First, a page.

What is the state of the European Union?
17 September: European Commission President Ursula von der Leyen used her first set-piece ‘State of the European Union’ speech yesterday to outline her vision for the coming years and make several ambitious policy announcements. Susanna Di Feliciantonio, ICAEW Head of European Affairs, reviews the key points.
Presenting the EU as “a Union of vitality in a world of fragility”, von der Leyen opened her hour-long address to MEPs in Brussels by paying tribute to Europe’s frontline workers. She made clear her view that climate change and COVID-19 have laid bare the “limits of a model that values wealth above wellbeing”. Her speech set out a long list of commitments aimed at putting Europe back on its feet while designing a better way of living in the future.
‘Protecting lives and livelihoods’ – Noting that the coronavirus pandemic shows no signs of abating, von der Leyen expressed a commitment to significantly enhancing the EU’s competences for health policies. Emphatically stating that ‘work no longer pays’ for too many, she announced that a proposal for minimum wages across the EU, either through collective bargaining or legal floors, will be tabled by the Commission.
‘Not the time to withdraw support’ – Referencing the unprecedented action taken to deal with the economic fallout of the pandemic by all EU institutions, including the agreement on common European tools to complement national fiscal stabilisers, von der Leyen was clear that there should be no immediate change of course when it comes to supporting the economy. But she also stressed the need for further structural reform, including completion of the Capital Markets Union and the Banking Union.
‘Let’s give the Single Market a boost’ – Calling for a rapid restoration of free movement across the EU, von der Leyen reiterated the need to also remove the remaining barriers to business in the Single Market while also stepping up implementation and enforcement of existing rules. The bloc’s industry strategy – only presented in March this year – will be updated, as will the EU’s competition rules.
‘We need to go faster on climate action’ – As expected, von der Leyen doubled down on green commitments and proposed to increase the 2030 target for emission reduction from 40 to 55% (on a 1990 baseline). Calling on others to follow Europe’s lead, she committed to supporting countries and regions in making the transition. Being ‘fit for 55’ will require changes to the way Europeans “produce and consume, live and work, eat and heat, travel and transport”, necessitating a review of a vast swathe of EU legislation. Over a third of the EU’s €750bn recovery fund will be spent directly on green objectives – and 30% of the funds will be raised through green bonds. This also requires that ‘carbon has a price’, including at the EU’s frontiers through a carbon border adjustment mechanism.
‘Europe must lead the way on digital’ – Or it will have to follow standards set by others, according to von der Leyen. Areas of focus will include industrial data, through the development of common data spaces and a European cloud, the rules around AI and investing in infrastructure. The Commission will also propose a European e-identity for citizens to use anywhere in Europe to interact with public administrations and to engage in online commerce. And should OECD digital tax talks fail, draft EU legislation will be published early in 2021.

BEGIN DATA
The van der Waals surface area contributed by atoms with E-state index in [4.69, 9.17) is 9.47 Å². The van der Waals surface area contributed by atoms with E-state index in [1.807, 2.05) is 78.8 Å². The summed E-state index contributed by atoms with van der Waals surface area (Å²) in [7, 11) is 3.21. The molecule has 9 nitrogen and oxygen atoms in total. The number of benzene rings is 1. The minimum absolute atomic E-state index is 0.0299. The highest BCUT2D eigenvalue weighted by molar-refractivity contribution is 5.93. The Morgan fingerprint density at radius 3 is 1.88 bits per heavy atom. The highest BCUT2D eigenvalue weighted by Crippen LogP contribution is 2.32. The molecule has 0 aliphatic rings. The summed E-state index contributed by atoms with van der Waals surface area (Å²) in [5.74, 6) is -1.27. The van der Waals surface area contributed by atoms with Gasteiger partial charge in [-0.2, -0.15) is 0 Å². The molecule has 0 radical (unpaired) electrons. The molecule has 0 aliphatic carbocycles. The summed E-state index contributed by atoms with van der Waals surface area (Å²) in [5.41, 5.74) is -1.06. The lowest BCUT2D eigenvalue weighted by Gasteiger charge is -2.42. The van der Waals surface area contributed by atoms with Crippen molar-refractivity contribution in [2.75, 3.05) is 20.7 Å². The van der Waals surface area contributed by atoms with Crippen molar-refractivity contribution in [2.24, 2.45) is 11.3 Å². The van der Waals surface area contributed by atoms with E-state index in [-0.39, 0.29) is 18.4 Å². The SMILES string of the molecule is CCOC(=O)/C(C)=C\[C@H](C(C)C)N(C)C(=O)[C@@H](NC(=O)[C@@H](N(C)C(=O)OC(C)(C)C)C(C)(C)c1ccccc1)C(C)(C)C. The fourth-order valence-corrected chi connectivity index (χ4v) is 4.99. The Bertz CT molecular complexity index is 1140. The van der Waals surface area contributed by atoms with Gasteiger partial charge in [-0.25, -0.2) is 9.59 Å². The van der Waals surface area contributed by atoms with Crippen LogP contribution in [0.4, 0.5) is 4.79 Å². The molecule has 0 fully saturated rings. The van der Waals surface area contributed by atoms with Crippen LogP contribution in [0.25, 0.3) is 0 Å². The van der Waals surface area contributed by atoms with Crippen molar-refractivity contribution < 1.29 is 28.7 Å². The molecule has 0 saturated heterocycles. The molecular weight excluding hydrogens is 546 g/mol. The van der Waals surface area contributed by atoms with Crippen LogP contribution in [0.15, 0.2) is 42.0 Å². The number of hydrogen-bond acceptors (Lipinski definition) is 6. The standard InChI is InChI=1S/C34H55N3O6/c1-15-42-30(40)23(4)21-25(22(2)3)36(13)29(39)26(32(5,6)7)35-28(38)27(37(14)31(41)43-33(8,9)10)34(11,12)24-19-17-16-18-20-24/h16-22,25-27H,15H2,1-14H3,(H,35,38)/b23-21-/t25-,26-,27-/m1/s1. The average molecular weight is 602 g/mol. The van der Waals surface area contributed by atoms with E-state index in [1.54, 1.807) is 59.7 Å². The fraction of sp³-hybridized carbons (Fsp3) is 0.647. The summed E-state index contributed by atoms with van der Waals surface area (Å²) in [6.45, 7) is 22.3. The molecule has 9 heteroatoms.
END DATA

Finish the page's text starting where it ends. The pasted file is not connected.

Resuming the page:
‘Partnerships built on trust’ – Quoting Margaret Thatcher, von der Leyen, also referenced relations with the UK and the ongoing talks on a trade deal. She called for a revitalisation of ties with both London and Washington and for the need to work together to reform multilateral organisations such as the WTO and WHO. In her remarks, she also painted China as “a negotiating partner, an economic competitor and a systemic rival”, warned against closer ties with Russia and called on Turkey to de-escalate in the Eastern Mediterranean. The Commission will come forward with a European Magnitsky Act and take action to deal with the sale of golden passports.
‘Difference is the essence of humanity’ – Quoting the late John Hume, in some of the most forceful passages of her speech, von der Leyen directly tackled the need to fight racism and discrimination. “Hate is hate”, she said, and the list of EU crimes should be extended to cover all forms of hate crime and hate speech. Pledging better use of funds and tougher enforcement, von der Leyen called for a “truly anti-racist” EU and pledged to present a strategy to strengthen LGBTQI rights.
‘Overcoming differences that have held Europe back’ – Addressing sometimes significant disagreements between countries, von der Leyen also called on EU governments to step up alongside the Commission on migration based on a new “Pact” due out next week. On the rule of law, the Commission will issue the first annual report assessing the state of the rule of law in all EU countries, with the hope that it will help prevent “backsliding”.
In their responses, the main political groups in the European Parliament backed the main points in von der Leyen’s address – as did the German EU Presidency. The Commission will follow up with a more detailed presentation of legislative and non-legislative initiatives in its 2021 work programme next month.
Commission President von der Leyen’s speech is available here.
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